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The comprehensive report itemizes a number of pathways through which the chemicals in tobacco smoke damage the human body and lead to disease and death.

There are more than 7,000 chemicals in tobacco smoke, which the HHS describes as a "deadly" mixture containing hundreds of toxic substances, and at least 70 known to cause cancer.

http://www.surgeongeneral.gov/library/tobaccosmoke/index.html

 
Published online 6 December 2010 | Nature | doi:10.1038/468742a

Basel Declaration defends animal research

Animal activists last summer set fire to the alpine holiday home of Daniel Vasella, then chief executive of pharmaceutical giant Novartis of Basel, Switzerland, in one of relatively few violent attacks on scientists working with animals in German-speaking countries.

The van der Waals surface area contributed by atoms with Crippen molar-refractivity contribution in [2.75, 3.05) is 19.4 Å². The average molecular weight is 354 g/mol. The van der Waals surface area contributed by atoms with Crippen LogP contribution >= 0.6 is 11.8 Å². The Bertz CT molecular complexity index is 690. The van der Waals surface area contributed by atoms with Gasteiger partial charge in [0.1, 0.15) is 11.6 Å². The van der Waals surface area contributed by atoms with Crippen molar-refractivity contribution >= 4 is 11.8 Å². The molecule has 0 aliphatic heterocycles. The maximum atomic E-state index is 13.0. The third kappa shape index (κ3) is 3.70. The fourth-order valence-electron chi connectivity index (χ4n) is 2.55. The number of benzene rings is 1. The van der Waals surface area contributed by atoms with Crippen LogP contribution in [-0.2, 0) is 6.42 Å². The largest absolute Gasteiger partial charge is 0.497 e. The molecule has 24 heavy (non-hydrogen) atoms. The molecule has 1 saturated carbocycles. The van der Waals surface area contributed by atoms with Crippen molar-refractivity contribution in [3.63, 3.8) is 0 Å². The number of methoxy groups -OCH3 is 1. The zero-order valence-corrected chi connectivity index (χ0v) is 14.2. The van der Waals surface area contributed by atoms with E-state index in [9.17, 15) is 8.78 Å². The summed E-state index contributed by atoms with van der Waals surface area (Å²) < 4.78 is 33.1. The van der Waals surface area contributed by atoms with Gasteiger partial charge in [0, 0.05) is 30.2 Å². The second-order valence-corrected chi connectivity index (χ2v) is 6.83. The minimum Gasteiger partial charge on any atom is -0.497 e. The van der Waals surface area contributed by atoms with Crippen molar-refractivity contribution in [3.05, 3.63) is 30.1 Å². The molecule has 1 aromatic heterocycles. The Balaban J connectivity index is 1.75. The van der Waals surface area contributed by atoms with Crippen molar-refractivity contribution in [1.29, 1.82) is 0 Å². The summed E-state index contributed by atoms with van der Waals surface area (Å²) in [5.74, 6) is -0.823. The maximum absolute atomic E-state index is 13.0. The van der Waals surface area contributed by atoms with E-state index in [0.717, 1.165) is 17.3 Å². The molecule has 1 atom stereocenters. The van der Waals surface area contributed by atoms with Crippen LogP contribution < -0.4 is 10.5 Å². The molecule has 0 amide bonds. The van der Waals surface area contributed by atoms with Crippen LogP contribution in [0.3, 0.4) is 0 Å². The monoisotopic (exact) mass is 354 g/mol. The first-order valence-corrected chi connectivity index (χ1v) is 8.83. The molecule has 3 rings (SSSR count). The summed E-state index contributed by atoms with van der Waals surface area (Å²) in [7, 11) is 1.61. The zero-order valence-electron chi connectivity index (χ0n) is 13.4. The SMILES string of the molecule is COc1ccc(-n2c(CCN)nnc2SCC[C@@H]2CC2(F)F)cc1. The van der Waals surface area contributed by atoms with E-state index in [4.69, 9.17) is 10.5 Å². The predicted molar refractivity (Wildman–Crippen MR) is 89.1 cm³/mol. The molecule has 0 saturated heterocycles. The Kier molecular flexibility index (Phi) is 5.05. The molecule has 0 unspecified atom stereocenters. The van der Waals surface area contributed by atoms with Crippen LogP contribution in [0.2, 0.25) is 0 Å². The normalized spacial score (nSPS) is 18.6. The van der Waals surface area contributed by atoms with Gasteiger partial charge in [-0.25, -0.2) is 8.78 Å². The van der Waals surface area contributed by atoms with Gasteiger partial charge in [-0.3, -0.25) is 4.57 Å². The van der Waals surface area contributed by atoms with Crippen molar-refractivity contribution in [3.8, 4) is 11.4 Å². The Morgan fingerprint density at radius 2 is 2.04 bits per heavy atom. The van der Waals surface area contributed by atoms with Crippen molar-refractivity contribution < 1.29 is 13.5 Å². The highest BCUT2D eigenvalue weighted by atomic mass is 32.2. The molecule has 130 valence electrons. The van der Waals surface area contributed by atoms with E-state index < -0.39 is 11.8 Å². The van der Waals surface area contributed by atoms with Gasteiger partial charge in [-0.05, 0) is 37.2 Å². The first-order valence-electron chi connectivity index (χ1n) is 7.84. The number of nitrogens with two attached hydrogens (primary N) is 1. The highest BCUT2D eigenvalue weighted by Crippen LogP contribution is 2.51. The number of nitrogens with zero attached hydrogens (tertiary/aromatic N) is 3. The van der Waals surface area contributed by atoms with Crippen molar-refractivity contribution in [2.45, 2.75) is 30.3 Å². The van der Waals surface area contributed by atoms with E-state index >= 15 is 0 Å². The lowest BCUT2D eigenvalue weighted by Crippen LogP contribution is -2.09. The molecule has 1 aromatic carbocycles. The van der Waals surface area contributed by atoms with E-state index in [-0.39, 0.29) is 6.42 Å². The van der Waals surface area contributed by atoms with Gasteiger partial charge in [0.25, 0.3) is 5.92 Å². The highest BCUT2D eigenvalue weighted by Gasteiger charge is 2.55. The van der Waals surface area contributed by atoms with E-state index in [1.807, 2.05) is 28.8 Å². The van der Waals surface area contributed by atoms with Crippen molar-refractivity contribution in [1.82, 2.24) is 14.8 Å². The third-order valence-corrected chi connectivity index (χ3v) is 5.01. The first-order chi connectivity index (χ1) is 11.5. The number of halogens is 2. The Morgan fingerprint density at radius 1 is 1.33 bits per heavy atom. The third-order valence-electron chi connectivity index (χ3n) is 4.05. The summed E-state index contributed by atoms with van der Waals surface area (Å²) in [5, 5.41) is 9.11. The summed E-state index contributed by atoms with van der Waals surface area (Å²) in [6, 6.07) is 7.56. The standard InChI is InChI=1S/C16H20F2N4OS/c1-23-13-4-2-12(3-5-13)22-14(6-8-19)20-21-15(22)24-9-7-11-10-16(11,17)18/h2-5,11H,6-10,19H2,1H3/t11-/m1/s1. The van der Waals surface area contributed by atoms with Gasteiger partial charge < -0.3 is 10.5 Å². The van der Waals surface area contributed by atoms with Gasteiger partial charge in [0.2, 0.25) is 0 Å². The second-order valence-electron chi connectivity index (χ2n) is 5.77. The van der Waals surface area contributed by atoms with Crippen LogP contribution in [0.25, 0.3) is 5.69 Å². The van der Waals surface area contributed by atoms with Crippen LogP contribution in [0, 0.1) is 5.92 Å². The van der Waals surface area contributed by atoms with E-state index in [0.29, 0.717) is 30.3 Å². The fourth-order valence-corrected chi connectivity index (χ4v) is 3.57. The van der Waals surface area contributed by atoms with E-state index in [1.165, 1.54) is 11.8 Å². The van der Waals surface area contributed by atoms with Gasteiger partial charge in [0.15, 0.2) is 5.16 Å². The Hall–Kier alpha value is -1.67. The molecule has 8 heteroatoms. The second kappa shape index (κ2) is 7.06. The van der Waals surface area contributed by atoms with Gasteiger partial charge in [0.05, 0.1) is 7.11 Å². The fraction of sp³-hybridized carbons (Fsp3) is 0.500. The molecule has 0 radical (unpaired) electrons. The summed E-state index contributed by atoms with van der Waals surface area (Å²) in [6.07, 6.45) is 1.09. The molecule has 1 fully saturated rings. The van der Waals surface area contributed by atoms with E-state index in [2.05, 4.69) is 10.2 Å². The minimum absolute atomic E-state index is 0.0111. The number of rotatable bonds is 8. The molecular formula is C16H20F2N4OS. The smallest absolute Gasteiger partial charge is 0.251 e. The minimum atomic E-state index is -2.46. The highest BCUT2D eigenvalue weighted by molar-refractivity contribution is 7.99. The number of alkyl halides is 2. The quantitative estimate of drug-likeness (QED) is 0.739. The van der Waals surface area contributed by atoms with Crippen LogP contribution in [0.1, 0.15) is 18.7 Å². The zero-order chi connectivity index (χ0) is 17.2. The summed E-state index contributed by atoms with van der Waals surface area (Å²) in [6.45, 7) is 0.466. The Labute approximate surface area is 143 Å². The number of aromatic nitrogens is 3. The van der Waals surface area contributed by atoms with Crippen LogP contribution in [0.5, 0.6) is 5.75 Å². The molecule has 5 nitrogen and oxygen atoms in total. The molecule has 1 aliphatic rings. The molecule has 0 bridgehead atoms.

But in the past few years these scientists have been feeling the pressure in other ways — from animal activists who have attempted to publicly shame them or have sent threatening e-mails, and from legislation that increasingly restricts the use of animals in basic research.

Now, in a bid to reverse that trend, more than 50 top scientists working in Germany and Switzerland have launched an education offensive. Meeting in Basel on 29 November, they drafted and signed a declaration pledging to be more open about their research, and to engage in more public dialogue.

"The public tends to have false perceptions about animal research, such as thinking they can always be replaced by alternative methods like cell culture," says Stefan Treue, director of the German Primate Center in Göttingen. Treue co-chaired the Basel meeting, called 'Research at a Crossroads', with molecular biologist Michael Hengartner, dean of science at the University of Zurich, Switzerland. Outreach activities, such as inviting the public into universities to talk to scientists about animal research, "will be helpful to both sides".

Read more at http://www.nature.com/news/2010/101206/full/468742a.html?s=news_rss